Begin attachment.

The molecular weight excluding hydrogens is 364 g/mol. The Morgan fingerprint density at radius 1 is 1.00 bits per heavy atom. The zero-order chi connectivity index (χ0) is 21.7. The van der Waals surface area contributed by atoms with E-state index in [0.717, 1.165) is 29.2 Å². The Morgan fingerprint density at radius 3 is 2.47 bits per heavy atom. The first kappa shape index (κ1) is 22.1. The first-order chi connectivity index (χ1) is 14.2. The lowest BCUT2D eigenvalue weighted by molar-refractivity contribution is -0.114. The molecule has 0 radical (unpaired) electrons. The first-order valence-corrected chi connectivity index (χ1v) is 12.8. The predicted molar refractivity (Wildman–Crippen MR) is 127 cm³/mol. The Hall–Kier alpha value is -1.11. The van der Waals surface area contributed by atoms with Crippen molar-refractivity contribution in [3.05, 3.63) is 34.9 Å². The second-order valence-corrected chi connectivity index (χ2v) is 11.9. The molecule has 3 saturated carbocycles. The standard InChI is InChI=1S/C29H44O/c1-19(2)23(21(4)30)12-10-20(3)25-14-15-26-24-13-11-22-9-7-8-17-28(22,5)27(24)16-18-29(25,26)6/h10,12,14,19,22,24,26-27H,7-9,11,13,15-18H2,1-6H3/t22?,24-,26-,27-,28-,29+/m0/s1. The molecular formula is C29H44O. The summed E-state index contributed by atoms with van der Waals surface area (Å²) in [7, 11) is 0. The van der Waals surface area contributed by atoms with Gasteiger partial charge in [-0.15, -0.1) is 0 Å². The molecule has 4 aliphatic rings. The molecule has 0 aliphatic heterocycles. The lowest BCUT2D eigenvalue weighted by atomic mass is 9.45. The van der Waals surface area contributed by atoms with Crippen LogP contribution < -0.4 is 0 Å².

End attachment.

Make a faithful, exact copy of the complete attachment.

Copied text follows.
The molecular weight excluding hydrogens is 364 g/mol. The Morgan fingerprint density at radius 1 is 1.00 bits per heavy atom. The zero-order chi connectivity index (χ0) is 21.7. The van der Waals surface area contributed by atoms with E-state index in [0.717, 1.165) is 29.2 Å². The Morgan fingerprint density at radius 3 is 2.47 bits per heavy atom. The first kappa shape index (κ1) is 22.1. The first-order chi connectivity index (χ1) is 14.2. The lowest BCUT2D eigenvalue weighted by molar-refractivity contribution is -0.114. The molecule has 0 radical (unpaired) electrons. The first-order valence-corrected chi connectivity index (χ1v) is 12.8. The predicted molar refractivity (Wildman–Crippen MR) is 127 cm³/mol. The Hall–Kier alpha value is -1.11. The van der Waals surface area contributed by atoms with Crippen molar-refractivity contribution in [3.05, 3.63) is 34.9 Å². The second-order valence-corrected chi connectivity index (χ2v) is 11.9. The molecule has 3 saturated carbocycles. The standard InChI is InChI=1S/C29H44O/c1-19(2)23(21(4)30)12-10-20(3)25-14-15-26-24-13-11-22-9-7-8-17-28(22,5)27(24)16-18-29(25,26)6/h10,12,14,19,22,24,26-27H,7-9,11,13,15-18H2,1-6H3/t22?,24-,26-,27-,28-,29+/m0/s1. The molecular formula is C29H44O. The summed E-state index contributed by atoms with van der Waals surface area (Å²) in [7, 11) is 0. The van der Waals surface area contributed by atoms with Gasteiger partial charge in [-0.15, -0.1) is 0 Å². The molecule has 4 aliphatic rings. The molecule has 0 aliphatic heterocycles. The lowest BCUT2D eigenvalue weighted by atomic mass is 9.45. The van der Waals surface area contributed by atoms with Crippen LogP contribution < -0.4 is 0 Å².